“GRIEF IS THE PRICE WE PAY FOR LOVE.”(A Personal Tribute to Queen Elizabeth II)

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By Austin O. Inyang
Newswire Editor

The above quote was Queen Elizabeth II’s message to the American people in the aftermath of the 9/11, 2001 terrorist attack.

It is not often that the passing of a 96-year old great-grandmother evokes as much sadness as celebrations, but in truth, the death of the Queen has filled me, for one, with a sense of loss which I can only explain as my reaction to what I’ve come to know of such a profoundly iconic and benign personality.

Incidentally, both of my parents were privileged to catch a personal glimpse of the Queen when she and her husband, the Duke of Edinburgh, Prince Philip, visited Ghana in 1964 (my Mom, who was a schoolgirl then, still delights to tell us that the Queen was noticeably pregnant with her 4th child on that occasion!). On his part, my father, also named Philip, developed such a strong Anglophilia that for many years, the portraits of the Queen and the Duke hung proudly in our sitting room in Kumasi.

Such was the allure of Elizabeth. She reciprocated the adulation of the masses with genuine love, interest and concern. Like her late daughter-in-law, Diana Princess of Wales, she saw her privileged birth as much a burden as it was a gift – a burden to serve others, especially those not as privileged.

True, our experience as Africans under the colonial Empire she reigned over (and the actions that were carried out in her name) were not always the most pleasant. In essence, Britain complicated the political destinies of many African societies and set up many post-colonial African states (including Nigeria) for the conflicts and many of the adversities we still suffer till date.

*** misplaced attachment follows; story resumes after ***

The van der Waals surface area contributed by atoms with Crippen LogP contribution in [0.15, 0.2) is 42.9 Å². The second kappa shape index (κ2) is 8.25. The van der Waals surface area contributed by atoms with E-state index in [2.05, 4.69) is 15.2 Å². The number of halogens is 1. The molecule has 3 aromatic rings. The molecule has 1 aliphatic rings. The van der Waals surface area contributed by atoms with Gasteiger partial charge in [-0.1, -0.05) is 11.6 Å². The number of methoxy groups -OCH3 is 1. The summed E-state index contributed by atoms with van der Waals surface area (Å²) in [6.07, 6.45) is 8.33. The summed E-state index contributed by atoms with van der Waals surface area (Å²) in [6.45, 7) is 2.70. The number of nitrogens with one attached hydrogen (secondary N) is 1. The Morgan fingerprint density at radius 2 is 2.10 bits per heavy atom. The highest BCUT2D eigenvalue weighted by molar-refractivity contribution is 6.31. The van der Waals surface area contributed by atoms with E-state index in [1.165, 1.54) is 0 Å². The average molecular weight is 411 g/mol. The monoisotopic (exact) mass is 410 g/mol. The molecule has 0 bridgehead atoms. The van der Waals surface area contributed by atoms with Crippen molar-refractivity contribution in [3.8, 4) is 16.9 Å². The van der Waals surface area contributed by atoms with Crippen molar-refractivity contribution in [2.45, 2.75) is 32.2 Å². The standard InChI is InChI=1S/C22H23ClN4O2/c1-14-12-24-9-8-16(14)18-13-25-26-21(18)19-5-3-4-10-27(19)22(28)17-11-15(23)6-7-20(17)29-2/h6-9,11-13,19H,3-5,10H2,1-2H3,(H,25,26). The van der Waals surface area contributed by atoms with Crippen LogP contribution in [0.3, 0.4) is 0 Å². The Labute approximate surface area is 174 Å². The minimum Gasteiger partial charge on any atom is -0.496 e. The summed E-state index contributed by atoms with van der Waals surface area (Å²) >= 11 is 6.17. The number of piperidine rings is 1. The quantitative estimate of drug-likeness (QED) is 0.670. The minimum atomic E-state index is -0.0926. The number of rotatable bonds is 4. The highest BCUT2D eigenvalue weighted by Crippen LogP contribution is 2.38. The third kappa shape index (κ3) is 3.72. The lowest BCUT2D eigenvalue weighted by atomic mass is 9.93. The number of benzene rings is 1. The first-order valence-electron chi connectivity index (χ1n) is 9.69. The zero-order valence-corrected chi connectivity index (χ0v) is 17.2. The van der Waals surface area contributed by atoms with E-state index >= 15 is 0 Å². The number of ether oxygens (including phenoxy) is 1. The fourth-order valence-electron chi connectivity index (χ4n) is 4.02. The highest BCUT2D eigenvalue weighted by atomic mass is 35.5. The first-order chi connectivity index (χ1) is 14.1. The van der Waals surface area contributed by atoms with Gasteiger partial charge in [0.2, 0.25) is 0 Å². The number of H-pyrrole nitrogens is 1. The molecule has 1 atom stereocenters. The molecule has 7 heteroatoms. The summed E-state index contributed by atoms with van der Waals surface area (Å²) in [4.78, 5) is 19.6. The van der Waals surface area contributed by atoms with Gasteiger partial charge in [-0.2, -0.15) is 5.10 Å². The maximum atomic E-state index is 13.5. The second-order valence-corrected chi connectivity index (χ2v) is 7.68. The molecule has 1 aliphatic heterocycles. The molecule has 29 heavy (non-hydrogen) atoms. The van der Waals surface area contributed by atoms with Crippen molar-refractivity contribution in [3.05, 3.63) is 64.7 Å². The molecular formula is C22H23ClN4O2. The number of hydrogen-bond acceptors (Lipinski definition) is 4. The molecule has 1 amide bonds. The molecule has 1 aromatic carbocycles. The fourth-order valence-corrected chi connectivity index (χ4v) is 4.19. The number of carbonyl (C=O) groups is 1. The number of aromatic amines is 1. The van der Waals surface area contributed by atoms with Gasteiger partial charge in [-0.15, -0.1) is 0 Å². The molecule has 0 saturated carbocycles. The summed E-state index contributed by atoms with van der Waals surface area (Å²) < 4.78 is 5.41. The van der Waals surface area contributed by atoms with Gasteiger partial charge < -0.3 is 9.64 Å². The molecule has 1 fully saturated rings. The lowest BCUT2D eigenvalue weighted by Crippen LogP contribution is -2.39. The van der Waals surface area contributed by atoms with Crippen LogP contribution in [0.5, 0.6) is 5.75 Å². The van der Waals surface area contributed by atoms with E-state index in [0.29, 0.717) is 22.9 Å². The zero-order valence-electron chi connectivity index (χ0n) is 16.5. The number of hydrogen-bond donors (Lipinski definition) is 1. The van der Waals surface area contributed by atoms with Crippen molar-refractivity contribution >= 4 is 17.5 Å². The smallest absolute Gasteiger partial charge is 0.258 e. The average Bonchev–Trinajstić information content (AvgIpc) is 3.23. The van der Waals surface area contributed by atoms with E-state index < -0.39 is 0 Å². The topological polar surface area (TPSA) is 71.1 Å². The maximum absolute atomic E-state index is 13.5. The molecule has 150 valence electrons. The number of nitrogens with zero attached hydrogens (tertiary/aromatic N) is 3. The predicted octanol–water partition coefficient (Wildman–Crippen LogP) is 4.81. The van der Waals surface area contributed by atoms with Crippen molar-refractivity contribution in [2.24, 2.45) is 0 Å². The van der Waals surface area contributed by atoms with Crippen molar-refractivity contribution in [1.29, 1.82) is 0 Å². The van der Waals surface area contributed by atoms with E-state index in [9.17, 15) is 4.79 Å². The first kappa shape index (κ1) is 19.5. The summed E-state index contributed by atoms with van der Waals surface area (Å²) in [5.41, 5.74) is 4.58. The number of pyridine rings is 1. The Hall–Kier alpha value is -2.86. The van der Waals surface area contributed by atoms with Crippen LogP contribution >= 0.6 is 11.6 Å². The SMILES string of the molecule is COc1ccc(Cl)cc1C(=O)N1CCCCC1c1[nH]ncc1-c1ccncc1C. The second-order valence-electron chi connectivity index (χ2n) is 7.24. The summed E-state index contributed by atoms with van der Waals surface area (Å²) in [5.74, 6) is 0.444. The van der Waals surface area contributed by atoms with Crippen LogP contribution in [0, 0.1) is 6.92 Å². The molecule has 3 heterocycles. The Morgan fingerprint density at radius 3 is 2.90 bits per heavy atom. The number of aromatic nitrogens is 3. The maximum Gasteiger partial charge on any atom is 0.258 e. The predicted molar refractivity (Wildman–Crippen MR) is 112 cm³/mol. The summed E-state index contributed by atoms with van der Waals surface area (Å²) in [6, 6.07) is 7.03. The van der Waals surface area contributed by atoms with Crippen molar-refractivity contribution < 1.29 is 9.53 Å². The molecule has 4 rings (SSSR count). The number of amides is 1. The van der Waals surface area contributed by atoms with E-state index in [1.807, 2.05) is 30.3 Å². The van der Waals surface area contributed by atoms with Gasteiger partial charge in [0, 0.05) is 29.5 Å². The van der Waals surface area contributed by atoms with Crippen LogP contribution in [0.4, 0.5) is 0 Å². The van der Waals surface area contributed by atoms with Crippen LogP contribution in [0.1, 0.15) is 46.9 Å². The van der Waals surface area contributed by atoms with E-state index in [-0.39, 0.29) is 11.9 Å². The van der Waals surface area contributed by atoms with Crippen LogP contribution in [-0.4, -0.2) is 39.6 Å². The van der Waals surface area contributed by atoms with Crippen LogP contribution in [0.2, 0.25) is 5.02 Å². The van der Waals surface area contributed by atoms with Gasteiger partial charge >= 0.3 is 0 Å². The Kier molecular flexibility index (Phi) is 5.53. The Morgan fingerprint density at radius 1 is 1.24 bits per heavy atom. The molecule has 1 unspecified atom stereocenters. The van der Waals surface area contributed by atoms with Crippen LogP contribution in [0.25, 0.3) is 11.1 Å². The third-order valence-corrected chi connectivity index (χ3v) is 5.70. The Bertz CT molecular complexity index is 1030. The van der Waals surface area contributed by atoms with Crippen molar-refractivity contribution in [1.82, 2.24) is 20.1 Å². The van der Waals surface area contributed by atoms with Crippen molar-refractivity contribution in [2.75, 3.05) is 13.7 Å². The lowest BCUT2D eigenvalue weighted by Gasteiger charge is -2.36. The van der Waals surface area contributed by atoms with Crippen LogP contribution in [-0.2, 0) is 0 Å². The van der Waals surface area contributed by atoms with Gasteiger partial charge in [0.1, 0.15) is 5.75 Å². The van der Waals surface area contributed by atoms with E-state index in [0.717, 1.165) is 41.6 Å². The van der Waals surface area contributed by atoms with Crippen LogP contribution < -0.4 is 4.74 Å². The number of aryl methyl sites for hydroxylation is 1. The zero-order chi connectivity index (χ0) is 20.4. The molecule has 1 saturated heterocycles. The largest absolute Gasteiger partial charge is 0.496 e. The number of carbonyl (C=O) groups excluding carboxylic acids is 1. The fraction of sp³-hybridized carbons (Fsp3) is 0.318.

But it must also be said that as leader of the Commonwealth of Nations, Queen Elizabeth II showed exemplary leadership and was deeply engaged with its mandate on a personal level. Because of her, many of Britain’s ex-colonies enjoy a relationship with the UK that is unparalleled in the history of international relations. The colonial past, as far as many Commonwealth citizens are concerned, is another country – not forgotten, to be sure, but not to be visited so every often.

If she were a biographer, Elizabeth would’ve been eminently qualified to pen the life-story of an age. The most momentous events of the 20th and early 21st centuries – the end of the British Empire; the Vietnam, Biafran, Korean and sundry civil and international wars; the Cold War, the dissolution of the Soviet Union; the end of Yugoslavia; the rise of the civil rights and feminist movements; the rise of the internet and social media, 9/11 – all happened during her reign, the longest in British history.

She oversaw the transition from Rule Brittania to Cool Brittania with poise and aplomb.

Even the upheavals in her own family – the divorces of her sons, Princes Charles and Andrew, and the Princess Royal, Anne – and the tragic death of Diana, did not break her down, even though she admitted being heartbroken.

Indeed, Elizabeth II was (as a news editor has described her) ‘a monarch for the ages’.

Hers was a life of utter dedication to duty and service. She was loved and admired because she loved as well. That’s why we show such grief at the end of such a long and full life. Indeed, grief is the price we pay for love.

God bless the Queen. And long live the new King, Charles III.

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